Have you ever used that phrase when negotiating or trying to persuade someone?  You were probably trying to find some sort of common ground, right?  And then once you found it you could see what the differences were and work from there, yes?

It’s a very good strategy and speaks to one of my favorite persuasive theories—Social Judgment Theory, which is primarily credited to Muzafer Sherif.  Put simply, Sherif argues that we make evaluations of new ideas by comparing them to our current attitudes.  Moreover, he says that these attitudes are not one single point on a line, but rather they are ranges or as he calls them, “latitudes.”

Sherif believes that we have three different latitudes: the latitude of acceptance, the latitude of rejection, and the latitude of noncommitment.  These ranges of attitudes are then used to evaluate a new idea to help us determine whether we agree or disagree with it.

A simple example:  depending on your age or station in life, you probably have either asked a parent or been asked AS a parent for some money to go out for an evening or a short trip.  As one being asked (the parent, in this case), you probably have a range of amounts that you feel is acceptable to give your child for that night out or weekend away.  And you probably also have a range of amounts in your head that you think are not appropriate, right?

This is what Sherif was saying—as the parent I don’t think that $50 and only $50 is the appropriate amount.  I probably think that somewhere AROUND $50 is right, so maybe $35-70 in this example.  (Another example that dates me:  whenever I think of this theory I always think of Bob Barker playing “the range finder” game on the Price is Right.)

OK, so you may be thinking, that makes sense, but SO WHAT? Fair question.  Let me tell you two answers:

First, Sherif argues that the most effective persuasion comes at the edges of the latitude of acceptance.  So in our example, if I were the child, I should ask my parents for about $70.  I may not get the whole amount, but that would be the optimal ask.  If I thought I would be cute and ask for, say, $200, I run the risk of a boomerang effect where the parent would probably say “$200???? You obviously have no respect for the value of money!  How about nothing!?”

(Yeah, I’ve been there—but am eagerly awaiting the day I can use that line on my own kids.)

The fact is that persuasion is not a situation that a person turns around 180 degrees in one moment.  More often, a person does so incrementally.  So if I want $200, I need to first ask my parents for the $70 number—because if I do, and they accept, I’ve inched the “range” up to where $70 is probably closer to the middle of that latitude and maybe the high end is now $100.  Then the next time I can ask for a bit more, then a bit more, and so on, to where $200 might actually be within their latitude of acceptance.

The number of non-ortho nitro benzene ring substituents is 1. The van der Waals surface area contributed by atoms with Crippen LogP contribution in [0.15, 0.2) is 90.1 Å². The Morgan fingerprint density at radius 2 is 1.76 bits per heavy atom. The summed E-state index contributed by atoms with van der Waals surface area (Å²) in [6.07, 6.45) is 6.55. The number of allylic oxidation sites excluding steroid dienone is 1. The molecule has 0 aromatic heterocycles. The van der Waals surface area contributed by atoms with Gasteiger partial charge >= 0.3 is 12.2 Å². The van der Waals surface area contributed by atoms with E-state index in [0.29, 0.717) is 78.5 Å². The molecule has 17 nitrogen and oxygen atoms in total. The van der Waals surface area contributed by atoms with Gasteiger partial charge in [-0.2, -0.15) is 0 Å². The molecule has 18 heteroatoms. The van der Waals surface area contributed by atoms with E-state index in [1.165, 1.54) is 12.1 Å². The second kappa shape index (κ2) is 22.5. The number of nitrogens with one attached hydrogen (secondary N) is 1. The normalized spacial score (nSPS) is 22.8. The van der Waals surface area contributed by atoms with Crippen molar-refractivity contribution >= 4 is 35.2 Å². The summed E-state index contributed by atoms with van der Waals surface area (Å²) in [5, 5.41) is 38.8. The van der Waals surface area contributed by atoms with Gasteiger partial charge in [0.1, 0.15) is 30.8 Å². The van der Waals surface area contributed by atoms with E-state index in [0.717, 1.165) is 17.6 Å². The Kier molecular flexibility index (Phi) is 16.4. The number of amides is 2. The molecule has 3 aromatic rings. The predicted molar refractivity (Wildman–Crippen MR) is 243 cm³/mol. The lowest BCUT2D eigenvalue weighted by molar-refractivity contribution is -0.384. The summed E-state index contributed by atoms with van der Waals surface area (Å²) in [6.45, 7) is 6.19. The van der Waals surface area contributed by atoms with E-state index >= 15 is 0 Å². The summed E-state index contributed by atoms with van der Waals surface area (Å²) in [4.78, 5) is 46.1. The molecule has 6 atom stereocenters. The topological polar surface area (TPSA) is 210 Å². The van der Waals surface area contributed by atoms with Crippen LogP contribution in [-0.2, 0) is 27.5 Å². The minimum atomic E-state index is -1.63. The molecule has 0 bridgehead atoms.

Second, this theory reinforces a point I’ve made often in this blog—it’s all about knowing your audience!  If you agree with Sherif’s contention that the most effective persuasion occurs on the edges of the latitude of acceptance, then it follows that you have to have some idea what those edges are, right?

Which brings us back to the beginning of this piece.  When you ask “Can we at least agree on this?”, while you may not have known it, but you are effectively looking for the edges of that person’s attitudes.  Major gift officers will often very explicitly define the range of acceptable attitudes about giving by having gift range discussions with their prospects.  But even in every day encounters, regardless of whether they involve numbers or money, remember to aim for those edges of the latitude of acceptance.

The fact is:  the more you know about your audience, the better message you can craft to them, and the more successful you’ll be.  Not bad for the range finder game, eh?

ABOUT THE AUTHOR

Michael Reardon is Senior Change Management Consultant for Blackbaud with more than 15 years experience in organizational communication, virtual work, and corporate identification. Prior to joining the Blackbaud team, Michael worked as an Assistant Professor in the Department of Communication at the College of Charleston where he was honored with Faculty of the Year awards in 2009-2010 as well as in 2010-2011. He is also an active volunteer in his community, having focused much of his volunteer work on literacy and communication through an adult reading academy and participating as a “reading buddy” for a group of underprivileged 6-7 year olds. Self-described as an exceptional driver of minivans (and sometimes golf balls), Michael is the proud father to four children.

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